One of the most rewarding aspects of your success is being able to support your child or grandchild’s education. With rising inflation and the high cost of education, planning to contribute to another’s education can be a challenge.
The number of education savings plans available and the stipulations of each can be daunting, that’s why we review the pros and cons of each and determine which plan fits with your unique financial planning strategy. From education savings accounts to gift to minor accounts to 529 plans, our experienced financial advisors will guide you to an education savings strategy that makes sense for your family – and help you plan for your child’s or grandchild’s success.
Establish a Coverdell Education Savings Account (ESA)
Contribute up to $2,000 per year to a Coverdell ESA established for a child or grandchild. This tax-advantaged savings vehicle lets you save money for the qualified education expenses of a named beneficiary, such as a child or grandchild. Qualified education expenses include college expenses and certain elementary and secondary school expenses. The donor to the ESA must meet the modified adjusted gross income limits.
Consider a Gift to Minor Account (referred to as Uniform Transfers to Minors Act [UTMA])
UTMA accounts are a simple way for a minor to own securities without requiring the services of an attorney to prepare trust documents or the court appointment of a trustee or guardian. Contributions can be made by anyone to UTMA accounts, which are usually established by a parent. There may be other lifetime expenses related to education or other needs that are not eligible to be paid by an ESA or 529 plan. Therefore, establishing a UTMA account could meet those additional needs.
Contribute to a 529 Plan Account
A 529 Plan may be established by a parent, but anyone can contribute. This education savings plan is designed to help set aside funds for future education costs. Also, up to $10,000 a year can be used for elementary and secondary tuition (but not other qualified education expenses). Named after Section 529 of the Internal Revenue Code, contributions to the 529 plan are treated as a gift to the beneficiary and are subject to gift tax annual exclusion limits. It is possible to “pre-use” up to five years of the annual exclusion amount for a gift to a 529 Plan. Some states may allow an income tax deduction for 529 contributions.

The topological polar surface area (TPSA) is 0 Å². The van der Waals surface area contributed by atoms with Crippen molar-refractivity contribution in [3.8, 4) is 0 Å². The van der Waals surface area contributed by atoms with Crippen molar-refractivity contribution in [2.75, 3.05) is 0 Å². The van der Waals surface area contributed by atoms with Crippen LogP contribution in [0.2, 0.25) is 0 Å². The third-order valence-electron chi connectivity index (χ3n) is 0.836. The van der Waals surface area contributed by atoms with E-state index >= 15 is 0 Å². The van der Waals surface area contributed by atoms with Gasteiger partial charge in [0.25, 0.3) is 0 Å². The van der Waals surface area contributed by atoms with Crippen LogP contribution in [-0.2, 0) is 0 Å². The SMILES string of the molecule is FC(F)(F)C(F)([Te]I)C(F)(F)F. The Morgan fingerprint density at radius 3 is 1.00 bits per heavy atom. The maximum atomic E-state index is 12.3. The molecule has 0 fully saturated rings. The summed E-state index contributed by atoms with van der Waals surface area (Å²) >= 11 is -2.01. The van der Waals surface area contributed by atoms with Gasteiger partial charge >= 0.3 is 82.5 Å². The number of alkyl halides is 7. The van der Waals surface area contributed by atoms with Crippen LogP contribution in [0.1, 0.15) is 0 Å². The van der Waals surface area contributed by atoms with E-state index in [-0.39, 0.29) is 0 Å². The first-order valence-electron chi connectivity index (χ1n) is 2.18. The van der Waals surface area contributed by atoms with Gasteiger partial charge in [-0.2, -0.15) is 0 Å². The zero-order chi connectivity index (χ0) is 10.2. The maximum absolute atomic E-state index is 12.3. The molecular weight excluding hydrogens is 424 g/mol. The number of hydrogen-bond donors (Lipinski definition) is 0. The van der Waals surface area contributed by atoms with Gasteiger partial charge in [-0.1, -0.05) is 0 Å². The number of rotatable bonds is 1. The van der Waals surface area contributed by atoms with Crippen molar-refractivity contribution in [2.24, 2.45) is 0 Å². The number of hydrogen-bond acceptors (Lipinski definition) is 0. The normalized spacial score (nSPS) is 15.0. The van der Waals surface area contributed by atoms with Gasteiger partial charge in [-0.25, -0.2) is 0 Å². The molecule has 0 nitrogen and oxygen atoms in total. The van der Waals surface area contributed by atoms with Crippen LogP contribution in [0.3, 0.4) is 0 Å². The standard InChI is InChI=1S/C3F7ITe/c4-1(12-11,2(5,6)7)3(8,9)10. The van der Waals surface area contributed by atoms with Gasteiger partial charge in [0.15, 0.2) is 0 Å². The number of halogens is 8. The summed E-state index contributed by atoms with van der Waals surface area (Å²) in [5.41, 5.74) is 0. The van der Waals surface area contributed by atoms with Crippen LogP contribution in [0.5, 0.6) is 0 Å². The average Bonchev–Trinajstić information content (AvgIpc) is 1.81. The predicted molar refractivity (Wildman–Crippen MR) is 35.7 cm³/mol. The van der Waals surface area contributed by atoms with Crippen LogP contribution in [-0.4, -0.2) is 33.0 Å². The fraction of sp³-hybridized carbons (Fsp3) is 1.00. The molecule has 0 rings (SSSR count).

Establish a Gift Trust
Families that have more complex situations may want to have an attorney draft a gift trust. The trust can continue beyond age 21 for the child’s benefit and be used for a wide variety of needs. Income is taxable to the trust and/or beneficiary.
ABLE Account for Children with a Disability
ABLE Accounts, which are tax-advantaged savings accounts for individuals with disabilities and their families, can be created as a result of the passage of the Achieving a Better Life Experience Act of 2014, or better known as the ABLE Act. The beneficiary of the account is the account owner, and income earned by the accounts, will not be taxed. Contributions to the account made by any person (the account beneficiary, family and friends) will be made using post-taxed dollars and will not be tax deductible, although some states may allow for state income tax deductions for contributions made to an ABLE account.
A “qualified disability expense” means any expense related to the designated beneficiary as a result of living a life with disabilities. These may include education, housing, transportation, employment training and support, assistive technology, personal support services, health care expenses, financial management, administrative services, and other expenses which help improve health, independence, and quality of life.
Direct Payment of Medical and Tuition Expenses
The gift tax rules under IRS Section 2503(e)(2) exclude gift payments of tuition made directly to an educational organization or directly to any person or organization who provides medical care for the benefit of another person such as a child or grandchild.
FCA Corp can help you coordinate these payments as part of your overall financial plan.